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Spokane, Washington  Est. May 19, 1883

Chris Stapleton’s All American Road Show brings bang for the buck with Stuart and Stone

Marty Stuart and his Fabulous Superlatives will open dates for Chris Stapleton this summer – including this weekend in Spokane – before launching a headlining tour in August.  (ALYSSE GAFKJEN)
By Ed Condan For The Spokesman-Review For The Spokesman-Review

There are a number of reasons to arrive early for Chris Stapleton’s sold out tour opener Thursday at the Spokane Arena. Local boy made good Allen Stone will kick off Stapleton’s “All American Road Show.” The soulful Spokane resident will deliver tracks from his latest album, “Apart.”

Flamboyant country legend Marty Stuart will follow and showcase tracks from his most recent release, “Altitude,” with his crack band, The Fabulous Superlatives.

The Country Music Hall of Famer’s first album in six years is filled with rollicking, guitar driven tunes and gorgeous harmonies.

“Several of the songs on ‘Altitude’ were born at soundcheck at various shows along the way, and they just continue to get better,” Stuart said while calling from Nashville.

Stuart, 64, improves as well. The five-time Grammy winner is still creating at a high level in his supposed twilight years. The stylish Stuart, who sometimes rocks a rhinestone-studded suit jacket designed by Nudie Cohn, has crafted some of his finest material over the last three albums.

“Way Out West,” which was released in 2017, is arguably the greatest project of Stuart’s 17-album canon. It’s an eclectic collection of songs about quirky rebels ranging from truckers to surfers to cowboys. Stuart’s unwavering love of the Byrds is reflected.

“The timeless jangle of it all,” Stuart said of the Byrds’ appeal. “I see the past, present and future when I hear Byrds records.”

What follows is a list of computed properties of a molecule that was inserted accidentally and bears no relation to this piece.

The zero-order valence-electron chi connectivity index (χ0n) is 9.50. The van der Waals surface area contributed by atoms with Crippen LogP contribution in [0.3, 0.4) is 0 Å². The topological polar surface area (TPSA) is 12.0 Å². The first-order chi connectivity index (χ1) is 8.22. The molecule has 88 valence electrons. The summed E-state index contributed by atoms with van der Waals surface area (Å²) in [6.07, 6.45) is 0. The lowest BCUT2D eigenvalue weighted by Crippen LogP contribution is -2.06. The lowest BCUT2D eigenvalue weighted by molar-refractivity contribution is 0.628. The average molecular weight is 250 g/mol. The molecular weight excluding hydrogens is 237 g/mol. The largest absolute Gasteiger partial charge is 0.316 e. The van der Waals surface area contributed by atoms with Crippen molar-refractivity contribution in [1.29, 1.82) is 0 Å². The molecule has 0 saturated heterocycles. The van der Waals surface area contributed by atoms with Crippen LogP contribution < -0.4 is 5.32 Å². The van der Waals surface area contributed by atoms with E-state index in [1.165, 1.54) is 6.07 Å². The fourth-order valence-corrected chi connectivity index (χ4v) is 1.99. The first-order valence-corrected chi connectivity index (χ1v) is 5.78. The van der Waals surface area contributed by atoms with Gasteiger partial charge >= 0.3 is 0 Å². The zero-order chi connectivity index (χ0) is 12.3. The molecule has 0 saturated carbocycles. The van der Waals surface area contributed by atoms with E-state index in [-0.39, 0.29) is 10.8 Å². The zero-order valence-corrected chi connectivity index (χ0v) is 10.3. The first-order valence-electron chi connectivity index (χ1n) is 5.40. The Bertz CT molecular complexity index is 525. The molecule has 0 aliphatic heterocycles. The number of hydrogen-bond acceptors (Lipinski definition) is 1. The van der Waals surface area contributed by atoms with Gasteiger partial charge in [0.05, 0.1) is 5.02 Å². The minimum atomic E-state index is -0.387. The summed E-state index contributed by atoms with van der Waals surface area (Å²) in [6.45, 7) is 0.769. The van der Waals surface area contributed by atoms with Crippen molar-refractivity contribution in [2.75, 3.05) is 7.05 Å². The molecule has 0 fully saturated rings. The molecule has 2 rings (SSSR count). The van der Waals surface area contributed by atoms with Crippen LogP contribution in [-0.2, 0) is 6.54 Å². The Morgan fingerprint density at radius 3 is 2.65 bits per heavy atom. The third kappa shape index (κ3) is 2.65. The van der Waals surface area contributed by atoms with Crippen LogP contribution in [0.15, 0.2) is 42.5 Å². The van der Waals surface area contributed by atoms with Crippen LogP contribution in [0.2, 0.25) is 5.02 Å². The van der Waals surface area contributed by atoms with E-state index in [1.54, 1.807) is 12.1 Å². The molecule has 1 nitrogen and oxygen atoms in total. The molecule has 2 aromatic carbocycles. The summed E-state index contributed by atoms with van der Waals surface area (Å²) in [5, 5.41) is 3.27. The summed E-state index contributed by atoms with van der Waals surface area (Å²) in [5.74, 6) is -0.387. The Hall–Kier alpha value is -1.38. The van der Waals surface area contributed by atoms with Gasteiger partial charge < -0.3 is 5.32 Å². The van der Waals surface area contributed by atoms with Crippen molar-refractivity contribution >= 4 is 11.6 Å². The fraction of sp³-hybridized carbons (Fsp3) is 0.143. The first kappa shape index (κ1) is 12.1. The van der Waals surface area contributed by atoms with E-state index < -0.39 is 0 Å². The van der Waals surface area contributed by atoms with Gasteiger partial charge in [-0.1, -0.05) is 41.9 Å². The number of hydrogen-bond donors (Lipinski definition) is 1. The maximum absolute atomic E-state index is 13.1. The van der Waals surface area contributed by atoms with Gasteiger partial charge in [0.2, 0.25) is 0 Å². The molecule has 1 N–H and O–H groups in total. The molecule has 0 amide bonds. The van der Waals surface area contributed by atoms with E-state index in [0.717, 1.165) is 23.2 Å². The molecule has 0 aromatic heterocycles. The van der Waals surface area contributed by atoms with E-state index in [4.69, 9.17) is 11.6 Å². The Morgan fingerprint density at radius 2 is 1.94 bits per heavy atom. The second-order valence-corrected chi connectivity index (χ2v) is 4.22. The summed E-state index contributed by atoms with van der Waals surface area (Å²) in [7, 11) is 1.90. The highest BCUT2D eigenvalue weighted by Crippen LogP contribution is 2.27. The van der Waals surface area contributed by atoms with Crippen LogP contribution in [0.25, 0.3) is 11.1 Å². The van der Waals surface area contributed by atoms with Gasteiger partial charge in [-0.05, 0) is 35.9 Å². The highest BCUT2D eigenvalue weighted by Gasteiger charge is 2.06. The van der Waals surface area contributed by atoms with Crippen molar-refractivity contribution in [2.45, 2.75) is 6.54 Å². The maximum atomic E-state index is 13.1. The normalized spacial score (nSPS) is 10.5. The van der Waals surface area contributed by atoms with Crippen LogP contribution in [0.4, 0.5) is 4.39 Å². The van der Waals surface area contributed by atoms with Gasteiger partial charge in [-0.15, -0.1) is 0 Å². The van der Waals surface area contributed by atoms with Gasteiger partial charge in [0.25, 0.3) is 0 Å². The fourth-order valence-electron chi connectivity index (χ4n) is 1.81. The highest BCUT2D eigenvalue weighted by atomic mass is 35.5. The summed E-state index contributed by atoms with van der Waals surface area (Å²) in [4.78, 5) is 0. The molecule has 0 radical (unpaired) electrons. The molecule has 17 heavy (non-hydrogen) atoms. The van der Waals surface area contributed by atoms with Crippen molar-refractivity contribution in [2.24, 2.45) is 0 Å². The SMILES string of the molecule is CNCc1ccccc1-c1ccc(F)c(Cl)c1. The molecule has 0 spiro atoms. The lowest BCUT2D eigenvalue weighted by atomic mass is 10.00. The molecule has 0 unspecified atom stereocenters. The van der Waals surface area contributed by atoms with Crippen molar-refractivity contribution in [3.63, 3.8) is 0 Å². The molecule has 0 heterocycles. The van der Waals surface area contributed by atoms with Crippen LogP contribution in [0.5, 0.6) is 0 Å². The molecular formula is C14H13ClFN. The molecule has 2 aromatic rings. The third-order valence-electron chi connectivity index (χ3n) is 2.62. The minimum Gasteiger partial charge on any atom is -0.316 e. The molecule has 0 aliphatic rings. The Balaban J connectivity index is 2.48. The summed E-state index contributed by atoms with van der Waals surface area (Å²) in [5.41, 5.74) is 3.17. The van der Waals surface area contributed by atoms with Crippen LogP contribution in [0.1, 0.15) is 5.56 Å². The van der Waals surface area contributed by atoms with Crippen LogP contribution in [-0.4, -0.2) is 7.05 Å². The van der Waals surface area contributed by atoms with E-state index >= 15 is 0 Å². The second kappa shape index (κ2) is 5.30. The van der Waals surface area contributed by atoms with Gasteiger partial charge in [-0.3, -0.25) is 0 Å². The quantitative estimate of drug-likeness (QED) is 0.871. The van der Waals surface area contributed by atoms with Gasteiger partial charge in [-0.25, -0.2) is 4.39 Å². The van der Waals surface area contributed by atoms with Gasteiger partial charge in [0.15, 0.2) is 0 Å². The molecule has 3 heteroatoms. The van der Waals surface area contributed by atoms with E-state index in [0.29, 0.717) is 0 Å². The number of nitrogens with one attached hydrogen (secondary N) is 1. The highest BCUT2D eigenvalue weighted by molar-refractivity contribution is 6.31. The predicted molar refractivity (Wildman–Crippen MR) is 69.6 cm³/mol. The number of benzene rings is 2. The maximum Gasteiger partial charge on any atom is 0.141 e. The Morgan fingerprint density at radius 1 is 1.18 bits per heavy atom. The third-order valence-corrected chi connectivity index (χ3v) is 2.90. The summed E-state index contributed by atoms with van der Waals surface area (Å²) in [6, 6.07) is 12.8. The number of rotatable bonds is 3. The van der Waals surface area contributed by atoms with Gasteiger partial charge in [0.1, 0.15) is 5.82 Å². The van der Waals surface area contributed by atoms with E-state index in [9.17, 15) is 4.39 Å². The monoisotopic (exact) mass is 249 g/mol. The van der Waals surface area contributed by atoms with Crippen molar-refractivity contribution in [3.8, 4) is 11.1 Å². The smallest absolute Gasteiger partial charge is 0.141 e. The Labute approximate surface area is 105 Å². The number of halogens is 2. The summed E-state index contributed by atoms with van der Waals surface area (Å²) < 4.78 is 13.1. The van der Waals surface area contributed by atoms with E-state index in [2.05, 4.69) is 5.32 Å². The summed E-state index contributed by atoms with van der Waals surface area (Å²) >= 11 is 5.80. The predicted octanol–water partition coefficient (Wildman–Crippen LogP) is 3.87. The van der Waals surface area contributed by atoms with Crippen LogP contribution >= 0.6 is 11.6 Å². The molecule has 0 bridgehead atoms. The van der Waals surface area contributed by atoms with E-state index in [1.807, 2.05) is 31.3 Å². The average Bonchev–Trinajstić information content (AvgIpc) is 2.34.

Stuart blasted Byrds tunes during the pandemic and spent considerable time working on “Altitude” while in seclusion during lockdown.

“The pandemic was directly responsible for ‘Time to Dance,’ ” Stuart said. “ ‘Sitting Alone’ was written several months before the pandemic occurred and I didn’t know what the song meant when I first wrote it but I liked it. While the world was locked down, ‘Sitting Alone’ came into focus.”

It won’t be easy for the eccentric maverick to slip in as much of “Altitude” as he would like while playing an abbreviated set, but Stuart will figure it out. “I’ll manage,” Stuart said. “Songs come and go on our set list. Different situations, different kinds of shows call for different songs, but it’s great to have such a great lexicon of songs to choose from.”

Stuart will dig deep into his catalog of tunes when he embarks on a headlining tour in mid-August. However, Stuart is thrilled to be part of the Stapleton tour since he’s a huge fan of the country maverick.

“I love Chris Stapleton and I think for my money he is the guy carrying the flag on his shoulders for country music right now,” Stuart said. “I’ve known him for many years through many incarnations and he’s always been the same old Chris. Nothing’s changed. The world finally found him.”

Stapleton, like Stuart, is an uncompromising singer-songwriter, who is an accomplished performer. Stapleton, 45, crafted a number of hits from stars ranging from Tim McGraw to Darius Rucker to Kenny Chesney before becoming an established recording artist in 2015 with his breakthrough debut release, “Traveller.”

Stapleton easily veers from Southern rockers to intense blues tunes to outlaw country. Adventurous artists like Stapleton aren’t often embraced.

“There seems to be two kinds of music,” Stuart said. “There’s assembly line music or heart and soul music. Assembly line music seems to be the one that fills up arenas and stadiums. Go figure.”

Stapleton, Stuart and Stone can be filed under heart and soul music. Stuart is the elder statesman of the tour but don’t expect the Mississippi native to rest on his laurels. “A psychobilly’s work is never done,” Stuart cracked. “There’s always one more song to write, and I’m looking for it.”